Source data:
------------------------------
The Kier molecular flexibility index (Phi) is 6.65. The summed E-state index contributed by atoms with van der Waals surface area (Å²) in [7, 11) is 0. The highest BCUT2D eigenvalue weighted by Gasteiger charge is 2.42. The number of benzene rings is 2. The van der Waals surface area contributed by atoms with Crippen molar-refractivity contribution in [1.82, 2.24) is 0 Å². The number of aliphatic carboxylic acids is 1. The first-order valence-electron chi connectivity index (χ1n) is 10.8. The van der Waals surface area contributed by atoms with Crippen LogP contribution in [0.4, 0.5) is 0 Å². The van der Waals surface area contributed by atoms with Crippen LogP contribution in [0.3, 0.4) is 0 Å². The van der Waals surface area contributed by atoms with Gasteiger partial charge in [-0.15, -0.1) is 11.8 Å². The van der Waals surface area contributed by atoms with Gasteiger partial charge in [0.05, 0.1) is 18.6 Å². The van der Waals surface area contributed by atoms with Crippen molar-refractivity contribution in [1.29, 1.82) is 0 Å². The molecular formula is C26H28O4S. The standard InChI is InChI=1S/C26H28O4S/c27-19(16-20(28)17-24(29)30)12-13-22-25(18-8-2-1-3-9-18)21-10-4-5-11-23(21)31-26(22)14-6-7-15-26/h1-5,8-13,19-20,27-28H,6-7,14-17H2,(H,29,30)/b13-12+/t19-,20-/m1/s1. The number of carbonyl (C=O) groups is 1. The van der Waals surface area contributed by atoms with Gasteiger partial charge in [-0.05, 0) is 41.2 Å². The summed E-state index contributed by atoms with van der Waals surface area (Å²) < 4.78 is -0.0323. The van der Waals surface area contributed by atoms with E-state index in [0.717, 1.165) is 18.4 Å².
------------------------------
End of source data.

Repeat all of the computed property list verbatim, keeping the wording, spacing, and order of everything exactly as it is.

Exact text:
The Kier molecular flexibility index (Phi) is 6.65. The summed E-state index contributed by atoms with van der Waals surface area (Å²) in [7, 11) is 0. The highest BCUT2D eigenvalue weighted by Gasteiger charge is 2.42. The number of benzene rings is 2. The van der Waals surface area contributed by atoms with Crippen molar-refractivity contribution in [1.82, 2.24) is 0 Å². The number of aliphatic carboxylic acids is 1. The first-order valence-electron chi connectivity index (χ1n) is 10.8. The van der Waals surface area contributed by atoms with Crippen LogP contribution in [0.4, 0.5) is 0 Å². The van der Waals surface area contributed by atoms with Crippen LogP contribution in [0.3, 0.4) is 0 Å². The van der Waals surface area contributed by atoms with Gasteiger partial charge in [-0.15, -0.1) is 11.8 Å². The van der Waals surface area contributed by atoms with Gasteiger partial charge in [0.05, 0.1) is 18.6 Å². The van der Waals surface area contributed by atoms with Crippen molar-refractivity contribution in [1.29, 1.82) is 0 Å². The molecular formula is C26H28O4S. The standard InChI is InChI=1S/C26H28O4S/c27-19(16-20(28)17-24(29)30)12-13-22-25(18-8-2-1-3-9-18)21-10-4-5-11-23(21)31-26(22)14-6-7-15-26/h1-5,8-13,19-20,27-28H,6-7,14-17H2,(H,29,30)/b13-12+/t19-,20-/m1/s1. The number of carbonyl (C=O) groups is 1. The van der Waals surface area contributed by atoms with Gasteiger partial charge in [-0.05, 0) is 41.2 Å². The summed E-state index contributed by atoms with van der Waals surface area (Å²) < 4.78 is -0.0323. The van der Waals surface area contributed by atoms with E-state index in [0.717, 1.165) is 18.4 Å².